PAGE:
I established limits and boundaries between family and work.

    It is important that we create boundaries or imaginary lines of protection between your work and family. This means determining which actions are acceptable and unacceptable. Boundaries hold the line to protect your work from the distraction of family, as well as protect your family involvement from the obligations at work. With clear boundaries, it would be easier for you to tell when your action is not in favor of one aspect of your life.

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    I accepted that imbalance is sometimes unavoidable.

    With my struggle to attain the perfect balance between work and family, I was able to realize that there will always be times that I will have to let work or family take priority. It would be impossible to perfectly balance everything in your life at all times. For example, when one family member is sick, you may need to skip a work event; or when an important deadline must be met, you might need to miss dinner at home and stay working in the office late.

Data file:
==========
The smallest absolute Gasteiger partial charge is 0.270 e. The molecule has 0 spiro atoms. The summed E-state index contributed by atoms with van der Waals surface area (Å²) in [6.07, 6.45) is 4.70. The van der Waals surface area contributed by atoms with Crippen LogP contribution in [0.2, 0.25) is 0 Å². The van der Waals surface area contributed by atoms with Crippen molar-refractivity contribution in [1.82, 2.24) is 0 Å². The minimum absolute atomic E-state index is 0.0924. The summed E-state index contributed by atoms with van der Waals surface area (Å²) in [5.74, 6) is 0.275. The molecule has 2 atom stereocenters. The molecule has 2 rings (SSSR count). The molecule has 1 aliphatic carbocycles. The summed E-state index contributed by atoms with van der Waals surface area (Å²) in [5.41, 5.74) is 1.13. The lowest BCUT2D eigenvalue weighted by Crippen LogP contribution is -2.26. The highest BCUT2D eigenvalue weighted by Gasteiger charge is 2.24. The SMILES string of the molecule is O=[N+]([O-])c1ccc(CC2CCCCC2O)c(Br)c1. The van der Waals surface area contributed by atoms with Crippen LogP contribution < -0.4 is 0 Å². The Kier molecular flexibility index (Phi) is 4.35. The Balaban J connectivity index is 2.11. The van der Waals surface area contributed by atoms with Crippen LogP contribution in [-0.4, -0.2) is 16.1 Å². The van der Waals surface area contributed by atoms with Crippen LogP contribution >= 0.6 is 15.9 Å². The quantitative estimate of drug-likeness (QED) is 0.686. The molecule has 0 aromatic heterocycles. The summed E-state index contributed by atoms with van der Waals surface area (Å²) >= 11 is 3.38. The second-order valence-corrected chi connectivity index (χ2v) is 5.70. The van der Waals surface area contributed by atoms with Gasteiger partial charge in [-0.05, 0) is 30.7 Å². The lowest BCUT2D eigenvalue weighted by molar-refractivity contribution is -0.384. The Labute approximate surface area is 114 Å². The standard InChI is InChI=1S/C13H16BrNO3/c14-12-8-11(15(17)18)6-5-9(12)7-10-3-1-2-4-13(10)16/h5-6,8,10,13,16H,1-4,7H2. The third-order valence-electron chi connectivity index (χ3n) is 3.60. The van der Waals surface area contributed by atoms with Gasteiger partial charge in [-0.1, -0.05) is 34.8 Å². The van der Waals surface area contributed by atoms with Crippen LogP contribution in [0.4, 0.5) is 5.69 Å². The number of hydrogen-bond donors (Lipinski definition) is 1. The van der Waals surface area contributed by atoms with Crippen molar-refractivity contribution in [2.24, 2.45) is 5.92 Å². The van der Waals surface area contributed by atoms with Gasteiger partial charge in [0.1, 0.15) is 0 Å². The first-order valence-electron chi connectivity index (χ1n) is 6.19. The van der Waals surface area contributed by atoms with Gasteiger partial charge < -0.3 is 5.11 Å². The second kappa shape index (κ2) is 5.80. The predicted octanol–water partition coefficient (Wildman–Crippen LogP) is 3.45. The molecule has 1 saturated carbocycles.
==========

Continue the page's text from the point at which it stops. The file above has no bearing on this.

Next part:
The dilemma of balancing family and work has no easy solution. There is no one-size-fits-all approach. Every person and family must find specific solutions to their issues depending on their own preferences and needs. But basically, a balance between work and family occurs when a person is able to sufficiently meet family commitments and adequately perform responsibilities at work. There is nothing wrong with working hard to gain some of the finer things in life, but you should also not forget the worth of the things and people that really matter most.

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    Last Updated on February 15, 2019

    Why Is Goal Setting Important to a Truly Fulfilling Life?

    Why Is Goal Setting Important to a Truly Fulfilling Life?

    In Personal Development-speak, we are always talking about goals, outcomes, success, desires and dreams. In other words, all the stuff we want to do, achieve and create in our world.

    And while it’s important for us to know what we want to achieve (our goal), it’s also important for us to understand why we want to achieve it; the reason behind the goal or some would say, our real goal.

    Why is goal setting important?

    1. Your needs and desire will be fulfilled.